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coil question

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Brett E Brett Evans
Columbus, Ohio, USA   USA
1973 Triumph TR6 "Scarlet Harlot"
I have a 1973 TR6 with a Pertronix ignition. My car is supposed to have a ballast resister wire going to a 1.5 ohm coil. I hooked up the Pertronix neg to the coil and the pos to the fuse block per the instructions and the car ran fine for years. In the course of a major project this summer (more on that on a later post), somehow the pos battery cable became loose where it connects to the solonoid and shorted out which burned out the ignition. I'm going to replace the Pertronix as I never had a problem in actual running. My question is this: When I first installed the ignition I wasn't very familiar with how the ballast resistor wire actually hooks up to the coil and didn't realize that a PO bypassed it. If I continue to use the 1.5 ohm coil will it eventually cause problems? Since the ballast wire has been disconnected do I need to use a 3 ohm coil instead?

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Tonyfixit Avatar
Tonyfixit Tony M
Duncan, British Columbia, Canada   CAN
I belive if you continuously run 12-14v to that 1.5 ohm coil it will eventually burn out.
The answer is to either use a 3 ohm 12v coil, or supply reduced current to the 1.5 ohm coil via a ballast resistor.
BUT ensure that you petronix receives it's power BEFORE the resistor.

Also if you opt for using the resistor, you may also want to run a Yellow/White wire from the starter solenoid to the + side of the coil to Boost power to the coil while the engine is being cranked by the starter motor.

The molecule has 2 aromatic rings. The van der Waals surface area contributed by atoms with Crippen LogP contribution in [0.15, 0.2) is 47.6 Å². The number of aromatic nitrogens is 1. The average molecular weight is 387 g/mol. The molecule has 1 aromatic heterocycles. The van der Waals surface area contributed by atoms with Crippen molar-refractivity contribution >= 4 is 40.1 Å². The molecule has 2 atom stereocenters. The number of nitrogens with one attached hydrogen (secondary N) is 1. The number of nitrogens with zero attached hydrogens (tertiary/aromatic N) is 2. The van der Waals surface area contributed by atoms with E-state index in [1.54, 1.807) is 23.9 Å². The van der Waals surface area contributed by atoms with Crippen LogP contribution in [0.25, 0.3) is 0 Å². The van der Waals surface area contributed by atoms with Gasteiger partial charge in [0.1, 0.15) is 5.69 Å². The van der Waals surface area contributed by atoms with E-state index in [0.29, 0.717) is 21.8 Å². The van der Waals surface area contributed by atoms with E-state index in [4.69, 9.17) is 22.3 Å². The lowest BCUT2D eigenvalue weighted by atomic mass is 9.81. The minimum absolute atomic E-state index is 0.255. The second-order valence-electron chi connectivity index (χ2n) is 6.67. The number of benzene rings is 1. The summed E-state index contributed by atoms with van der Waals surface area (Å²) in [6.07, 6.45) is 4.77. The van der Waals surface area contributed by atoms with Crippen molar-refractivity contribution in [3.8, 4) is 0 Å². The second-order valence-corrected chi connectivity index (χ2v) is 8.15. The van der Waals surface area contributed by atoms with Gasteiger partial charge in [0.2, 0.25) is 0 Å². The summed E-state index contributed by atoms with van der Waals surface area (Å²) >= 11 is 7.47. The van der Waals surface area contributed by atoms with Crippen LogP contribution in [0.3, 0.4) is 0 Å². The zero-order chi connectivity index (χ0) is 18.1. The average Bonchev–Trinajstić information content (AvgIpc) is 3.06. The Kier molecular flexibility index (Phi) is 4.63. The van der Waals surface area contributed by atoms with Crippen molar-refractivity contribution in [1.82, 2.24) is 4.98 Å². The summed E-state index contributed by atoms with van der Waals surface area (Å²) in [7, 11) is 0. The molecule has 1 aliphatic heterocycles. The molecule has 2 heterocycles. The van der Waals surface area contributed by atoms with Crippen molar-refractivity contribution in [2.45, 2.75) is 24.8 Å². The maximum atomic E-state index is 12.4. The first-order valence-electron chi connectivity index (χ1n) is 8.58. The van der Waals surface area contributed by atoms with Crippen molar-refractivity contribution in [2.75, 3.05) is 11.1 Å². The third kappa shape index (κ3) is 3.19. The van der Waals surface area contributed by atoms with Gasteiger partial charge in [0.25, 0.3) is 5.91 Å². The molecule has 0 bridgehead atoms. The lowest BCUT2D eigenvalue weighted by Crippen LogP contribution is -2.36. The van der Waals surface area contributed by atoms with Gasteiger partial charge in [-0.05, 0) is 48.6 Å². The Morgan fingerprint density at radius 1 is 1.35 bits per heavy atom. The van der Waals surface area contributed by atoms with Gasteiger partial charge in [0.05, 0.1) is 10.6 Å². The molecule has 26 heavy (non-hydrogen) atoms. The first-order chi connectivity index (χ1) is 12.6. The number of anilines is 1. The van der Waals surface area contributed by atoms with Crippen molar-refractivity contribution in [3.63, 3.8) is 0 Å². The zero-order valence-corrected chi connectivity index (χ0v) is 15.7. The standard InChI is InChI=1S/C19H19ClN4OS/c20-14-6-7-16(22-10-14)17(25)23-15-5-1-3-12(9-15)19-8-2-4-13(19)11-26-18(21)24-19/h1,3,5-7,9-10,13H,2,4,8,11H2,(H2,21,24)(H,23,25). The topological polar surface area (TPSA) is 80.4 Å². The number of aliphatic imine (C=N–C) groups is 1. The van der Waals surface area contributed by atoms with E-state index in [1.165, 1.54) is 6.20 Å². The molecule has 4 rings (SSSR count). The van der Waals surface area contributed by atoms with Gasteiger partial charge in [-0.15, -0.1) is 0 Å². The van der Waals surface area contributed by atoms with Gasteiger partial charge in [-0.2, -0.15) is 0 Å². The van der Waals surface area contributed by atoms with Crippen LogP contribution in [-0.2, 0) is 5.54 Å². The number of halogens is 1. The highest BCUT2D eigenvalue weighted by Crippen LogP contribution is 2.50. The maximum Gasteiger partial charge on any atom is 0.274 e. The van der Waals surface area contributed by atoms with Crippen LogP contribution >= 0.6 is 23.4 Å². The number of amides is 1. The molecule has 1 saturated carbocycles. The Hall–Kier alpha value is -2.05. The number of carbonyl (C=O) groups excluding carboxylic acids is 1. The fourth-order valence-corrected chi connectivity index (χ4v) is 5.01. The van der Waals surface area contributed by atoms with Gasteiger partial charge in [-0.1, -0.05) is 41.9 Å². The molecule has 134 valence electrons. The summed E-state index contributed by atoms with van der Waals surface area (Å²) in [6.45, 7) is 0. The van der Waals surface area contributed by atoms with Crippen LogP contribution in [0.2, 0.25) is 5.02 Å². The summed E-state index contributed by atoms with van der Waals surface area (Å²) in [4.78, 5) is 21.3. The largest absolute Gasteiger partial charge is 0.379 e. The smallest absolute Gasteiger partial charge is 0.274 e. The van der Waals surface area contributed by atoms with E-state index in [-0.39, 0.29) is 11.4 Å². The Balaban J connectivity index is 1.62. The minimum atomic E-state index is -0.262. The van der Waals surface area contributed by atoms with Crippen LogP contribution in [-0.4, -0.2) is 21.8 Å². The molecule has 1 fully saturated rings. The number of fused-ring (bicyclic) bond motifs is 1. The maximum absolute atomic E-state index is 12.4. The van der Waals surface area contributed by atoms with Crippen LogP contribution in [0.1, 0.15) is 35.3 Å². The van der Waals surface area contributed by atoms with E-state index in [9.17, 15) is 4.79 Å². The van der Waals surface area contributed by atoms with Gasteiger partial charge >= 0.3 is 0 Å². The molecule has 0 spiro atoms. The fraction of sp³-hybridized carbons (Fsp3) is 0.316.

Brett E Brett Evans
Columbus, Ohio, USA   USA
1973 Triumph TR6 "Scarlet Harlot"
Thanks Tony--the Yellow/White wire is connected to the pos terminal, it's only the cloth covered resistor wire that's been disconnected. The reason I'm asking the question is I see that the newer Igniter II uses a .6 ohm coil and some companies are marketing it as compatible with the TR6. I've never been accused of being the brightest bulb on the tree, but I don't know how that would work. I would think that running full voltage through it would burn it up in short order but putting a ballast resistor in would defeat the purpose.

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Genoa Bay Eric Williamson
Genoa Bay, BC, Canada   CAN
Brett,
Glad you mentioned the Ignitor II as most forums recommend a 3 ohm coil with a ballast bypass. Whereas Pertronix recommends their 0.6 ohm coil with the Igniter II.
Note that some suppliers are selling the Igniter II but only stock the 1.5 or 3 ohm Pertronix coils.
Eric.

TR3driver Randall Y
Confusion, Los Angeles, USA   USA
The Ignitor II is smarter than the earlier version, and uses variable dwell to limit current through the coil. That makes it much less prone to overheat, as well as work with lower resistance coils.



Randall
56 TR3 TS13571L daily driver
71 Stag LE1473L awaiting engine rebuild
7? Stag awaiting gearbox rebuild

Pumkins John Phillips
Claremore, Oklahoma, USA   USA
The ballast resistor wire reduces voltage to the points to prevent burning them. With Pertronix you have no need for the Ballast Resistor and it should be bypassed. If your coil worked ok before it should still be ok.

Brett E Brett Evans
Columbus, Ohio, USA   USA
1973 Triumph TR6 "Scarlet Harlot"